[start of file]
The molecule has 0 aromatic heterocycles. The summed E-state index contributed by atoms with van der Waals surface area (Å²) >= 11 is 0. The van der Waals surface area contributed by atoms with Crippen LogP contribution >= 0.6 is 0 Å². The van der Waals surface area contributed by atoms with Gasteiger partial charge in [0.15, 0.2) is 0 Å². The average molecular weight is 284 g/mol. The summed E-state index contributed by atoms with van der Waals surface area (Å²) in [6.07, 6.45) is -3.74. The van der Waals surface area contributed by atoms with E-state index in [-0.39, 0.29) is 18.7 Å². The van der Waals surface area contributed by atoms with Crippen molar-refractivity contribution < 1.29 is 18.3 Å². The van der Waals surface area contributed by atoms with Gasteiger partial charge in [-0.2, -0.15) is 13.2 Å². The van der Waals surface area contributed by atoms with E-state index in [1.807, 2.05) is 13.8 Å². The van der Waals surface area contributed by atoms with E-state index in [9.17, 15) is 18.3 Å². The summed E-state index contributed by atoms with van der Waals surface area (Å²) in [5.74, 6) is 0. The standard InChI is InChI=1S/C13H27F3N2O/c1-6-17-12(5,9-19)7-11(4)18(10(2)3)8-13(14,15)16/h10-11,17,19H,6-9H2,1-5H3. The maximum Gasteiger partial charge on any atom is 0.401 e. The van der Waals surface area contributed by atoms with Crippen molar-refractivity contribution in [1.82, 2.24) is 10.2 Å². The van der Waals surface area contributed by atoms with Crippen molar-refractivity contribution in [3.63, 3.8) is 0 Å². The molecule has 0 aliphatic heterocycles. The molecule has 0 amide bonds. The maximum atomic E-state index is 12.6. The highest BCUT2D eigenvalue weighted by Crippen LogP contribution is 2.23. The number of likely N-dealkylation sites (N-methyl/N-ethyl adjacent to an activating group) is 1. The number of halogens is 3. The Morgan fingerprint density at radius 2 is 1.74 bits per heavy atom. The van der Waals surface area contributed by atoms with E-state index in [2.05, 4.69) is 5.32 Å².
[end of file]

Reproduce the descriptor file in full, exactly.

The molecule has 0 aromatic heterocycles. The summed E-state index contributed by atoms with van der Waals surface area (Å²) >= 11 is 0. The van der Waals surface area contributed by atoms with Crippen LogP contribution >= 0.6 is 0 Å². The van der Waals surface area contributed by atoms with Gasteiger partial charge in [0.15, 0.2) is 0 Å². The average molecular weight is 284 g/mol. The summed E-state index contributed by atoms with van der Waals surface area (Å²) in [6.07, 6.45) is -3.74. The van der Waals surface area contributed by atoms with E-state index in [-0.39, 0.29) is 18.7 Å². The van der Waals surface area contributed by atoms with Crippen molar-refractivity contribution < 1.29 is 18.3 Å². The van der Waals surface area contributed by atoms with Gasteiger partial charge in [-0.2, -0.15) is 13.2 Å². The van der Waals surface area contributed by atoms with E-state index in [1.807, 2.05) is 13.8 Å². The van der Waals surface area contributed by atoms with E-state index in [9.17, 15) is 18.3 Å². The summed E-state index contributed by atoms with van der Waals surface area (Å²) in [5.74, 6) is 0. The standard InChI is InChI=1S/C13H27F3N2O/c1-6-17-12(5,9-19)7-11(4)18(10(2)3)8-13(14,15)16/h10-11,17,19H,6-9H2,1-5H3. The maximum Gasteiger partial charge on any atom is 0.401 e. The van der Waals surface area contributed by atoms with Crippen molar-refractivity contribution in [1.82, 2.24) is 10.2 Å². The van der Waals surface area contributed by atoms with Crippen molar-refractivity contribution in [3.63, 3.8) is 0 Å². The molecule has 0 aliphatic heterocycles. The molecule has 0 amide bonds. The maximum atomic E-state index is 12.6. The highest BCUT2D eigenvalue weighted by Crippen LogP contribution is 2.23. The number of likely N-dealkylation sites (N-methyl/N-ethyl adjacent to an activating group) is 1. The number of halogens is 3. The Morgan fingerprint density at radius 2 is 1.74 bits per heavy atom. The van der Waals surface area contributed by atoms with E-state index in [2.05, 4.69) is 5.32 Å².